Screenshot of the Resource Hub

As part of its 2020-2025 strategic plan, AcademyHealth made a public commitment to promote diversity, equity, and inclusion, focusing on professional development opportunities in health systems and policy research (HSR) for individuals from historically excluded and underrepresented communities. In June 2023, we launched our Equity and Innovation Resource Hub, an open-access, searchable library of tools and resources to inform and advance innovation in research methods, promote diversity and representation in the research workforce, and drive transformation to a high-impact, equitable culture for HSR. 

We launched the Resource Hub in June 2023 at the Annual Research Meeting (ARM) in Seattle with 100 resources and currently have close to 200. To help identify more resources about people with disabilities and improve our understanding of how we can make our online information more accessible for all, AcademyHealth asked the Bentley University User Experience Center to conduct an accessibility evaluation of the Resource Hub. 

We’re sharing what we learned and hope that you will be encouraged to take similar steps to improve the accessibility of the online information you create and share.   

Why Web Accessibility is Important

Consider the following:

When people with disabilities cannot fully access websites, they experience disparities in access to information, products, benefits, and other essential services, including health care, financial, transportation, public safety, employment, and other areas. In the US,  non-profits that receive federal funding via grants and other mechanisms must have accessible websites and produce documents that comply with Section 508 of the Americans with Disabilities Act (ADA). 

The accessibility requirement is rarely enforced, and there is plenty of room for voluntary improvement. Given AcademyHealth's mission of translating research to policy and practice, we aim to maximize the accessibility of information we provide online and its quality and credibility and this blog describes our approach.

How We Built the Resource Hub 

Our goal was to create an online, open-access library of trustworthy, vetted, curated, and actionable resources that improve access to relevant tools and information. Our intended audiences included researchers, educators, students, librarians, journalists, and others who might be looking for a specific type of resource and topic for teaching or research purposes or for designing interventions.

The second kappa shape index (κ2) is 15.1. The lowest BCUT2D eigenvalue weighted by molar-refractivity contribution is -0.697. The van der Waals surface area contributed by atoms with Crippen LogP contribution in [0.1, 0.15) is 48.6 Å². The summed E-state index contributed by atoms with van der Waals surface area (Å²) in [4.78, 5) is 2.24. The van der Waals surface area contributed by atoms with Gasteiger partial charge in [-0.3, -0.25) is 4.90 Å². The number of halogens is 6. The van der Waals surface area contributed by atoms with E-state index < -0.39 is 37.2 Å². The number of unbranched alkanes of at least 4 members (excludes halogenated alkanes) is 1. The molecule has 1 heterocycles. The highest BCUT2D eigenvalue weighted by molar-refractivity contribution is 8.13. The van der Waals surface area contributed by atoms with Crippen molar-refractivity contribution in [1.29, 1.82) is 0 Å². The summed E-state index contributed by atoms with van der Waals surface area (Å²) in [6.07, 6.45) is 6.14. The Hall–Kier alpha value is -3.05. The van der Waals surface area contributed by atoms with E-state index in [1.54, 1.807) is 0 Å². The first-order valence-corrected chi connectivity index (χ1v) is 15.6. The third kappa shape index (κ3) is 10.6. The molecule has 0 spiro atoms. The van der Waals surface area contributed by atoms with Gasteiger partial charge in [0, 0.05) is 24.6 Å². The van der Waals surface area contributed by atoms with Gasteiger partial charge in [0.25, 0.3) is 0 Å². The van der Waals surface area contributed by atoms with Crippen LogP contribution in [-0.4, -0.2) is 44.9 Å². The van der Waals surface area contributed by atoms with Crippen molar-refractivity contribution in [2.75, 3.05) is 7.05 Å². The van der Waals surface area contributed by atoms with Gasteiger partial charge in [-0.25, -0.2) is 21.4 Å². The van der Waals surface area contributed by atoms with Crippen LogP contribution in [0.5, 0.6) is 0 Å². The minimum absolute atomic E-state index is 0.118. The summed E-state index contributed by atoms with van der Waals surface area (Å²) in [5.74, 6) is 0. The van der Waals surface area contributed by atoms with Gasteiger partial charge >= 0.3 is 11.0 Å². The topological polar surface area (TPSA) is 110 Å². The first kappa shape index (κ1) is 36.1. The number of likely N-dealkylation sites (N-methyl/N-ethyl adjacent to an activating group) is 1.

We started with the glossary, references, and keywords used in the 2021 DEI report then created an expanded table of contents with sections for searchable content areas and types of resources (i.e., peer-reviewed articles, grey literature, multimedia, programs and initiatives, and tools and training). We chose to use WordPress, an affordable, open-source platform that can be used by anyone for blogs, magazines, and news sites. It is estimated to have 65 percent of the market, with a very large global community of developers who work on the platform. 

Next, we developed a set of inclusion criteria and a codebook. Every resource was screened to ensure it was not behind a paid firewall and that its content was relevant according to at least two content tags and two independent coders. Then each resource was reviewed and tagged (coded) for content and resource type so they could be easily searched within the resource hub. We reconciled any coding differences through a consensus process among team members. 

After uploading an initial set of tagged resources, we conducted a usability test to get feedback from potential users about appearance and whether the organization and navigation were intuitive. We then released the Hub with about 100 curated references. 

What did we learn from the Accessibility Evaluation? 

People with disabilities navigate websites in many different ways. For example: 

  • People who are blind or have low vision may use software called screen readers, which use a speech synthesizer or braille display to read the text on the screen. Text that is well organized with headings, sub-headings, and clear contrast between text and background is easier for the screen reader to interpret. 
  • A screen reader will not correctly interpret computer images unless a text alternative (alt-text) is provided to convey the purpose and meaning of a picture, chart, etc. 
  • Videos must include captions for people who are deaf or have hearing disabilities.